The Power of Touch

For many of us, every day touch, be it a handshake, a pat on the back or a kiss on the cheek is something that we might take for granted. But for someone suffering, be it the emotional pain of loss or a physical struggle with disease, the experience of kind touch can be profound.

Just think about this. Touch, unlike our other senses, is experienced all over our body. Touch is the most developed of all our senses when we are newborns. And many innate reflexes of baby are stimulated by touch:

Root reflex. This reflex begins when the corner of the baby’s mouth is stroked or touched. The baby will turn his or her head and open his or her mouth to follow and “root” in the direction of the stroking. This helps the baby find the breast or bottle to begin feeding

But to comforted a crying baby, to hug a frightened friend or to hold the hand of someone in pain is to understand that touch extends far beyond innate stimulation. Touch is fundamental to our emotional well-being and kind touch can greatly impact our physical health.

Science has shown that the power of touch can:

  • lower blood pressure and heart rate
  • increase immune function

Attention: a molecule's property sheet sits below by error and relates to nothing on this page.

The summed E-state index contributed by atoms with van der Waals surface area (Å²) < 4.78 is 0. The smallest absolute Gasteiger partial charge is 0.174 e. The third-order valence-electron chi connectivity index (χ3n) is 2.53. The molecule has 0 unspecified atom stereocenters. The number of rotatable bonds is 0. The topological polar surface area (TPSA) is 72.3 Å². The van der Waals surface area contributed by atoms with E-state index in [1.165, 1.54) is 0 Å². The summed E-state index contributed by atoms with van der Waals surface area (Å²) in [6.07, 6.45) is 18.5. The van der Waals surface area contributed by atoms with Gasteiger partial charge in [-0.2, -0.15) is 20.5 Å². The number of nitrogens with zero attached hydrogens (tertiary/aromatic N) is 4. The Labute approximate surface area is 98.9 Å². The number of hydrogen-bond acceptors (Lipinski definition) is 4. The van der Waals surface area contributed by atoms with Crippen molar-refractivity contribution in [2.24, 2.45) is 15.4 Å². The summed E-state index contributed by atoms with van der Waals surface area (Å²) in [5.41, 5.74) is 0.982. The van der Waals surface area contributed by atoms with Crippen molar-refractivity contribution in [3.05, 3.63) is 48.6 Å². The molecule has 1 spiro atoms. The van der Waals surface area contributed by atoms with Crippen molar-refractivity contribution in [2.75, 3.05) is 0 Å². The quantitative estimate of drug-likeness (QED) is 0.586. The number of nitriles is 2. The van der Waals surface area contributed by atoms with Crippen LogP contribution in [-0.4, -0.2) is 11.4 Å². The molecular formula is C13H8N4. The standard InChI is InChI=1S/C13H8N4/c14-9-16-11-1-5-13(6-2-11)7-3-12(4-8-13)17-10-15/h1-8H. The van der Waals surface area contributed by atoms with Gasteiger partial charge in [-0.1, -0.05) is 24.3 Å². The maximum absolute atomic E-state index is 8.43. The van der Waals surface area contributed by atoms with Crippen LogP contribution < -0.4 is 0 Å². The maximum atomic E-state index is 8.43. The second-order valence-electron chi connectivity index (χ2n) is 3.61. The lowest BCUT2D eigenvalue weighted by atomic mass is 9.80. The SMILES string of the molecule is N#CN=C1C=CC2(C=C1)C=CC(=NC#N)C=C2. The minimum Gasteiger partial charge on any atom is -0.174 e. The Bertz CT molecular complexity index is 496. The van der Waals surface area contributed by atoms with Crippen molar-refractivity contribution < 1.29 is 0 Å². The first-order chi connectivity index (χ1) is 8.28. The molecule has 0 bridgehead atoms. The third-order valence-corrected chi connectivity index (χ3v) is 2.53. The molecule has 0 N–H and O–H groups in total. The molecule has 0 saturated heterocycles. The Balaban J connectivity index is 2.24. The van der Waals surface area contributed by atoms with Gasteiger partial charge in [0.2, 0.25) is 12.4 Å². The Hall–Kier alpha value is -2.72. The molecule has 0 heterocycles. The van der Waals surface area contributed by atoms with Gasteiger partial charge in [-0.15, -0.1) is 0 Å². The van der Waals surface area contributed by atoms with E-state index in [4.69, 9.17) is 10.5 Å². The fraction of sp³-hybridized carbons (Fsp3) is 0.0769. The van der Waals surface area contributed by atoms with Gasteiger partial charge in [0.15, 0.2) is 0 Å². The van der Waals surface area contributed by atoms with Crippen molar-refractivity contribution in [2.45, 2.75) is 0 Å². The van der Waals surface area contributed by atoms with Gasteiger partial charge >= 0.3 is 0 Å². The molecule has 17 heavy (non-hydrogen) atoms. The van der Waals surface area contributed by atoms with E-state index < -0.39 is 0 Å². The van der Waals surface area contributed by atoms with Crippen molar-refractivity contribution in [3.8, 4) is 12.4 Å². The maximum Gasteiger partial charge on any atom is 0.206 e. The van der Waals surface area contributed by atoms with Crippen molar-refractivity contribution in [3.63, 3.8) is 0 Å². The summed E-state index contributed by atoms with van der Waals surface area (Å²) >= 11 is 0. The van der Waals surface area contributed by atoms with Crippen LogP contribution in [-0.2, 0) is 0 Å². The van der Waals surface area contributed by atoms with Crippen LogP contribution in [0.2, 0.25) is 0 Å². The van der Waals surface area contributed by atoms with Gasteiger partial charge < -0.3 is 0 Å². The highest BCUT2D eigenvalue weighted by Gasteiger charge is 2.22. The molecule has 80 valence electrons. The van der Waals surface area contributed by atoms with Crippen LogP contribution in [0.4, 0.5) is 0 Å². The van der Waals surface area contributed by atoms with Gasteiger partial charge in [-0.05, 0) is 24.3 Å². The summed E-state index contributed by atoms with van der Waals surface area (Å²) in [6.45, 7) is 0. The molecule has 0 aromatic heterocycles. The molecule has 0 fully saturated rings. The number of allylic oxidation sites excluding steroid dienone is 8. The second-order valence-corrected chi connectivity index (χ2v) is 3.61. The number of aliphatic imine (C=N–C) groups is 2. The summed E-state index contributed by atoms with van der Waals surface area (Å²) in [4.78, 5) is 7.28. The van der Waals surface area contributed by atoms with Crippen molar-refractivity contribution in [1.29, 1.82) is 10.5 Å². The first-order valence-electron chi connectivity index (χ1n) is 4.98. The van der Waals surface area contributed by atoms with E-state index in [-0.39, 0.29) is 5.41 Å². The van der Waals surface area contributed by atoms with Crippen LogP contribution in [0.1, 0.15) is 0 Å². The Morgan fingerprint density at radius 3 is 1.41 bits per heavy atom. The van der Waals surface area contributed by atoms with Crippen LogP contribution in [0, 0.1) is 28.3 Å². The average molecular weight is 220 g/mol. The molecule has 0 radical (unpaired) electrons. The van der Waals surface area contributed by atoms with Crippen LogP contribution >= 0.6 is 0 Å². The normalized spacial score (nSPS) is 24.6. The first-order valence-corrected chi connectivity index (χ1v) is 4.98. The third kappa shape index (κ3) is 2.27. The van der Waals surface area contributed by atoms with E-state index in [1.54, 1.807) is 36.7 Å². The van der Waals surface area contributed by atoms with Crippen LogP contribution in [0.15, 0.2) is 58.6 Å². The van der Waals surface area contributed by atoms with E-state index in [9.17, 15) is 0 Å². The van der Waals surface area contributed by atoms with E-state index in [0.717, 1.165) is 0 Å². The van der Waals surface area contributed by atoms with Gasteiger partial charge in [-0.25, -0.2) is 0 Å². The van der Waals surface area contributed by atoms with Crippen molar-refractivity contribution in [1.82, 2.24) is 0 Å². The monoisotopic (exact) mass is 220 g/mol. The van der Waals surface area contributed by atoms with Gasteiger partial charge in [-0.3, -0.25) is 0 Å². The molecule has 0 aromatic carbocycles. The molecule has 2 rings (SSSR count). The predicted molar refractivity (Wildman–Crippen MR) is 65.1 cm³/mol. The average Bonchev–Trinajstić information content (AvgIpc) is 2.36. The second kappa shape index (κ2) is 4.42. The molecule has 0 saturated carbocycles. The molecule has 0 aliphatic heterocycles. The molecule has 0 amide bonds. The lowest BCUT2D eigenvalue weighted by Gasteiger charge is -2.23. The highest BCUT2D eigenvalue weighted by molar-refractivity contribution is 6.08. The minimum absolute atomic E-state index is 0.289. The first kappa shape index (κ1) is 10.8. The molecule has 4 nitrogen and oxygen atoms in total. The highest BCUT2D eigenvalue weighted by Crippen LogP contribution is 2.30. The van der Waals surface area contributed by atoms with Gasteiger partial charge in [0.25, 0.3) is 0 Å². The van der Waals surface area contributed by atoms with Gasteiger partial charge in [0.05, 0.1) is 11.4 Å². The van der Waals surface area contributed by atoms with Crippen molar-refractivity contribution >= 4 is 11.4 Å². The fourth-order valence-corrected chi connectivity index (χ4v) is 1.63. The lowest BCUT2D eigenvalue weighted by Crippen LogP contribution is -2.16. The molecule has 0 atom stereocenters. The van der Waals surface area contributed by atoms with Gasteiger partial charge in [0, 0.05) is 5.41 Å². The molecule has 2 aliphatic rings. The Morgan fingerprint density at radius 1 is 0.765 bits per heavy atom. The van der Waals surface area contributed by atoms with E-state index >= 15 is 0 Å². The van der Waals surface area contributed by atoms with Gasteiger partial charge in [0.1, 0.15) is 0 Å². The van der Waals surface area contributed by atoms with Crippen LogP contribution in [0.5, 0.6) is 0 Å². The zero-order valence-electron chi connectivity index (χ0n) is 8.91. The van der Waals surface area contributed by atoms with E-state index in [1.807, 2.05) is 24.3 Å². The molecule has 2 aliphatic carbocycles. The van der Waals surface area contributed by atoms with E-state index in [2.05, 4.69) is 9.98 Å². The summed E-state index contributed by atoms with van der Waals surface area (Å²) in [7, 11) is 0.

• relieve pain

According to Dr. Tiffany Field, Ph.D

when you stimulate the pressure receptors under the skin, the heart slows down, food in the gastrointestinal tract is absorbed in to the body better and serotonin is released in to the blood stream. When that happens you decrease pain…Touch can even stimulate the body to better equip its natural killer cells to fight off bacterial infections and even more health threats such as cancer

Distress, fear and pain are common for cancer patients and the power of touch has the tools to help relieve these symptoms.

You have the power to impact the health of someone suffering with your touch.

With your touch you have a gift to give that can make the difference in someone’s life.

Merry Christmas!


References

  1. https://www.stanfordchildrens.org/en/topic/default?id=newborn-reflexes-90-P02630
  2. https://www.ncbi.nlm.nih.gov/pubmed/27482166 
  3. https://www.ncbi.nlm.nih.gov/pubmed/18794556
  4. https://insights.ovid.com/pubmed?pmid=28181973
  5. https://www.ncbi.nlm.nih.gov/pmc/articles/PMC3107905/